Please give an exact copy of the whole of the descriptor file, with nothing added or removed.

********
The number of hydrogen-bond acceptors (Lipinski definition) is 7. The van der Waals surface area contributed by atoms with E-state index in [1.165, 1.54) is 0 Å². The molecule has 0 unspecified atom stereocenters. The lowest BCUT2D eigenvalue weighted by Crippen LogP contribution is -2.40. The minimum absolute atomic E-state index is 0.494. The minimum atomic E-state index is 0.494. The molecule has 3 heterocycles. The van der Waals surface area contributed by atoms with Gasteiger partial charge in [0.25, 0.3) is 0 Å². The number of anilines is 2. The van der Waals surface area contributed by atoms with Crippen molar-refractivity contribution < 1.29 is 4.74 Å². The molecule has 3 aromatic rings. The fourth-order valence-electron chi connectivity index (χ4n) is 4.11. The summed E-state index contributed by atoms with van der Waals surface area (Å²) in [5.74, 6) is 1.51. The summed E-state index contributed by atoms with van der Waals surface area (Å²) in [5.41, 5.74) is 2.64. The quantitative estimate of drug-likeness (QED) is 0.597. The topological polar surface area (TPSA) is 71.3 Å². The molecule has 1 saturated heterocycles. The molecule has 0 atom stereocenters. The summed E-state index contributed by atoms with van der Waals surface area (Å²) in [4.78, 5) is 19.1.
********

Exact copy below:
The number of hydrogen-bond acceptors (Lipinski definition) is 7. The van der Waals surface area contributed by atoms with E-state index in [1.165, 1.54) is 0 Å². The molecule has 0 unspecified atom stereocenters. The lowest BCUT2D eigenvalue weighted by Crippen LogP contribution is -2.40. The minimum absolute atomic E-state index is 0.494. The minimum atomic E-state index is 0.494. The molecule has 3 heterocycles. The van der Waals surface area contributed by atoms with Gasteiger partial charge in [0.25, 0.3) is 0 Å². The number of anilines is 2. The van der Waals surface area contributed by atoms with Crippen molar-refractivity contribution < 1.29 is 4.74 Å². The molecule has 3 aromatic rings. The fourth-order valence-electron chi connectivity index (χ4n) is 4.11. The summed E-state index contributed by atoms with van der Waals surface area (Å²) in [5.74, 6) is 1.51. The summed E-state index contributed by atoms with van der Waals surface area (Å²) in [5.41, 5.74) is 2.64. The quantitative estimate of drug-likeness (QED) is 0.597. The topological polar surface area (TPSA) is 71.3 Å². The molecule has 1 saturated heterocycles. The molecule has 0 atom stereocenters. The summed E-state index contributed by atoms with van der Waals surface area (Å²) in [4.78, 5) is 19.1.